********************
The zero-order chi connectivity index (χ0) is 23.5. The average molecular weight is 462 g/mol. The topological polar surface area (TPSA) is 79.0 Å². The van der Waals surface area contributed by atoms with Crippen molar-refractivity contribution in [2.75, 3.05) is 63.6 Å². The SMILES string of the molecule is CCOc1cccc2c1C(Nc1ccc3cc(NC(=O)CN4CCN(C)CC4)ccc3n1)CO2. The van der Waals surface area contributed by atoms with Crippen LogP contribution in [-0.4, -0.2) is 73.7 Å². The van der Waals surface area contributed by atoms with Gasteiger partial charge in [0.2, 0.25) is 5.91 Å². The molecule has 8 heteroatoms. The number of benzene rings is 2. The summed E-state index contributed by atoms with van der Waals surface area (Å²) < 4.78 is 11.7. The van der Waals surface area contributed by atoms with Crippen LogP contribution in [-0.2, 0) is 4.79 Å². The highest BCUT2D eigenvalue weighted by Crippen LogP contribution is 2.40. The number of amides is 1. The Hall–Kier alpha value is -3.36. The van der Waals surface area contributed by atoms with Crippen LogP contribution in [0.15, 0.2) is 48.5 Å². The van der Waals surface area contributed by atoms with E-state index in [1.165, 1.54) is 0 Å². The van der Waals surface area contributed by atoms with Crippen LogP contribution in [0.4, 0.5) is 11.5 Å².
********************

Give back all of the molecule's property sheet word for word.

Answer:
The zero-order chi connectivity index (χ0) is 23.5. The average molecular weight is 462 g/mol. The topological polar surface area (TPSA) is 79.0 Å². The van der Waals surface area contributed by atoms with Crippen molar-refractivity contribution in [2.75, 3.05) is 63.6 Å². The SMILES string of the molecule is CCOc1cccc2c1C(Nc1ccc3cc(NC(=O)CN4CCN(C)CC4)ccc3n1)CO2. The van der Waals surface area contributed by atoms with Crippen LogP contribution in [-0.4, -0.2) is 73.7 Å². The van der Waals surface area contributed by atoms with Gasteiger partial charge in [0.2, 0.25) is 5.91 Å². The molecule has 8 heteroatoms. The number of benzene rings is 2. The summed E-state index contributed by atoms with van der Waals surface area (Å²) < 4.78 is 11.7. The van der Waals surface area contributed by atoms with Crippen LogP contribution in [-0.2, 0) is 4.79 Å². The highest BCUT2D eigenvalue weighted by Crippen LogP contribution is 2.40. The number of amides is 1. The Hall–Kier alpha value is -3.36. The van der Waals surface area contributed by atoms with Crippen LogP contribution in [0.15, 0.2) is 48.5 Å². The van der Waals surface area contributed by atoms with E-state index in [1.165, 1.54) is 0 Å². The van der Waals surface area contributed by atoms with Crippen LogP contribution in [0.4, 0.5) is 11.5 Å².